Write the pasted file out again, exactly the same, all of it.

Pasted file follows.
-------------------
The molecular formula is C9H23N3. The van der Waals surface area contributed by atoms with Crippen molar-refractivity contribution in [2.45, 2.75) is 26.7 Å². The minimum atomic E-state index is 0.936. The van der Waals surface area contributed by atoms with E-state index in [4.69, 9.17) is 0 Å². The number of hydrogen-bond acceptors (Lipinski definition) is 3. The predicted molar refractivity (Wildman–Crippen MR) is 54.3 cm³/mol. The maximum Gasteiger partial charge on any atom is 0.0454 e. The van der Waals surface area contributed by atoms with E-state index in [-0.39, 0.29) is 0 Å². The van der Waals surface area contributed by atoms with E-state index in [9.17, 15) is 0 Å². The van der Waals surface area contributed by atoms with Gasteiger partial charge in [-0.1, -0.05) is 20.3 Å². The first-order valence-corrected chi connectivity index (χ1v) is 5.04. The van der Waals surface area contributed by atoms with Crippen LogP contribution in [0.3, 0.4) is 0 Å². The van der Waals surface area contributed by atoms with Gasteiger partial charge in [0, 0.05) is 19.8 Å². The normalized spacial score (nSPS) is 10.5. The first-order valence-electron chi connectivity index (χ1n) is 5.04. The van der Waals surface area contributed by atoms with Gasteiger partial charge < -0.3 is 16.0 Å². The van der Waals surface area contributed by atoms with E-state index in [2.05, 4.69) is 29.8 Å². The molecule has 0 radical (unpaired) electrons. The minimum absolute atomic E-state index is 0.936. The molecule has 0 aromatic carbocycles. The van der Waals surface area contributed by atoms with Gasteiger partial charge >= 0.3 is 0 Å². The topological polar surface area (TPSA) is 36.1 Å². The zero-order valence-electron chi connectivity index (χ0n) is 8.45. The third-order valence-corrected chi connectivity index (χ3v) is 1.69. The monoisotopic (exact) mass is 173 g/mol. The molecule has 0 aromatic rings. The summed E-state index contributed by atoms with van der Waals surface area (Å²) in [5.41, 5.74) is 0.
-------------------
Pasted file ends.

The molecular formula is C9H23N3. The van der Waals surface area contributed by atoms with Crippen molar-refractivity contribution in [2.45, 2.75) is 26.7 Å². The minimum atomic E-state index is 0.936. The van der Waals surface area contributed by atoms with E-state index in [4.69, 9.17) is 0 Å². The number of hydrogen-bond acceptors (Lipinski definition) is 3. The predicted molar refractivity (Wildman–Crippen MR) is 54.3 cm³/mol. The maximum Gasteiger partial charge on any atom is 0.0454 e. The van der Waals surface area contributed by atoms with E-state index in [-0.39, 0.29) is 0 Å². The van der Waals surface area contributed by atoms with E-state index in [9.17, 15) is 0 Å². The van der Waals surface area contributed by atoms with Gasteiger partial charge in [-0.1, -0.05) is 20.3 Å². The first-order valence-corrected chi connectivity index (χ1v) is 5.04. The van der Waals surface area contributed by atoms with Crippen LogP contribution in [0.3, 0.4) is 0 Å². The van der Waals surface area contributed by atoms with Gasteiger partial charge in [0, 0.05) is 19.8 Å². The normalized spacial score (nSPS) is 10.5. The first-order valence-electron chi connectivity index (χ1n) is 5.04. The van der Waals surface area contributed by atoms with Gasteiger partial charge < -0.3 is 16.0 Å². The van der Waals surface area contributed by atoms with E-state index in [2.05, 4.69) is 29.8 Å². The molecule has 0 radical (unpaired) electrons. The minimum absolute atomic E-state index is 0.936. The molecule has 0 aromatic carbocycles. The van der Waals surface area contributed by atoms with Gasteiger partial charge >= 0.3 is 0 Å². The topological polar surface area (TPSA) is 36.1 Å². The zero-order valence-electron chi connectivity index (χ0n) is 8.45. The third-order valence-corrected chi connectivity index (χ3v) is 1.69. The monoisotopic (exact) mass is 173 g/mol. The molecule has 0 aromatic rings. The summed E-state index contributed by atoms with van der Waals surface area (Å²) in [5.41, 5.74) is 0.